The use of pen names is becoming outdated. Authors should recognize that by using a pen name they might not receive the recognition that they deserve. Who knows who Samuel Langhorne Clemens is? He is only one of the most famous authors in the world. He wrote The Adventures of Tom Sawyer and its sequel, Adventures of Huckleberry Finn, and The Prince and the Pauper. His pen name is Mark Twain. Yes, everyone recognizes Mark Twain but few recognize Samuel Langhorne Clemens.
Some use a pen name to keep their lives private. It would be hard to keep your life private if your name appears on every major newspaper, social media site or television station. Most major publishers are saying that the use of pen names is outdated, unless you are already using one. Famous people in different careers are using pseudonyms such as actors, celebrities and writers to keep their lives private, because their name is hard to pronounce or for marketing purposes. Perhaps they think that a pseudonyms can help establish their brand. So to answer the question about using a pen name, I’ll let you be the judge.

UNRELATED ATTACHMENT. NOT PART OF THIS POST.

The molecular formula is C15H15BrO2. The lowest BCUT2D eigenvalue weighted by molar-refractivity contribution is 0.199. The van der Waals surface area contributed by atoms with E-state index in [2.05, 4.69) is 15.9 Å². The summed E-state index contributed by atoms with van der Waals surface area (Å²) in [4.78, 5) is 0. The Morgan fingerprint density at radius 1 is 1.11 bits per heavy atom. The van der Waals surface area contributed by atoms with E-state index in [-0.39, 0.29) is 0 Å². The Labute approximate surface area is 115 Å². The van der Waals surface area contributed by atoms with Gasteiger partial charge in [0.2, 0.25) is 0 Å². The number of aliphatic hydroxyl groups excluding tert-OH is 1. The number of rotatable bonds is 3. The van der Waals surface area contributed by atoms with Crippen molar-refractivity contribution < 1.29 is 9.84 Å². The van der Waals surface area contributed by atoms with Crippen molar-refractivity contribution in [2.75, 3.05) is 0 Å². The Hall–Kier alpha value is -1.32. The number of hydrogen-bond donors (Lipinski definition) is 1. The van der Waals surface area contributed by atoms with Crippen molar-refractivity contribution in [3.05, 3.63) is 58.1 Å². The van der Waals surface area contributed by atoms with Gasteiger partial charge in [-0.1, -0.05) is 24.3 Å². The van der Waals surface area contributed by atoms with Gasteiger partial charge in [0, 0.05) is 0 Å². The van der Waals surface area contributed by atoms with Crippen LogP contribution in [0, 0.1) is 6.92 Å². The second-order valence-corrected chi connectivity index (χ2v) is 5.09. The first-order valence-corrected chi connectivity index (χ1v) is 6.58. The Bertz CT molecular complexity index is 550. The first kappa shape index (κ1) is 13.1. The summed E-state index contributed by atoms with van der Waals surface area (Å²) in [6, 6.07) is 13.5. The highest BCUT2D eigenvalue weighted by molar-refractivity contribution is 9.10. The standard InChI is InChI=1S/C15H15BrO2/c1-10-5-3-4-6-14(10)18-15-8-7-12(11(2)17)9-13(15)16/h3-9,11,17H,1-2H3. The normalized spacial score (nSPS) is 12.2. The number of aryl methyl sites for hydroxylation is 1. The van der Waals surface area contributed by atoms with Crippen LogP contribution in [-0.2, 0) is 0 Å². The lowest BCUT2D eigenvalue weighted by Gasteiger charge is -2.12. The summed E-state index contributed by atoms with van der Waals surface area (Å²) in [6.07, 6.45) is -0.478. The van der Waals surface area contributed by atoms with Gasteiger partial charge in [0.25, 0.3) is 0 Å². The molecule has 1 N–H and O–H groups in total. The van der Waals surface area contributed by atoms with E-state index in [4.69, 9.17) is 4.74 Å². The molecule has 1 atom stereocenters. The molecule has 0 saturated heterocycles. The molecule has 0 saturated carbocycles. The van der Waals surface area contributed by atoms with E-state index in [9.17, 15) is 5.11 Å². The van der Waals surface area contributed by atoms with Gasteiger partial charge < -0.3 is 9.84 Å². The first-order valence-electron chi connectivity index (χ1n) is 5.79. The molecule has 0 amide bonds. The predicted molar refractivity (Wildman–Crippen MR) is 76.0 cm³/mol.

If you decide on using a pen name, my suggestions are:
1. Make the name unique
2. Don’t chose a name after one of your characters in case you write several books with major characters.
3. Don’t chose a name that would conflict with any genre that you may use later on. Ex. Your pen name is Suzie Que and you write a dark fiction novel. It doesn’t go well.
- Thomas Cruise Mapother IV:–Tom Cruise
- Norma Jeane Mortenson:—Marilyn Monroe
- Agatha Christie:– Mary Westmacott
- J.K. Rowling:— Robert Galbraith
- Stephen King:—Richard Bachman
- Theodor Seuss Geisel:–Dr. Seuss
- Esther Pauline Friedman:—Ann Landers
Related articles: http://blog.ezinearticles.com/2007/10/pen-name-vs-real-name.html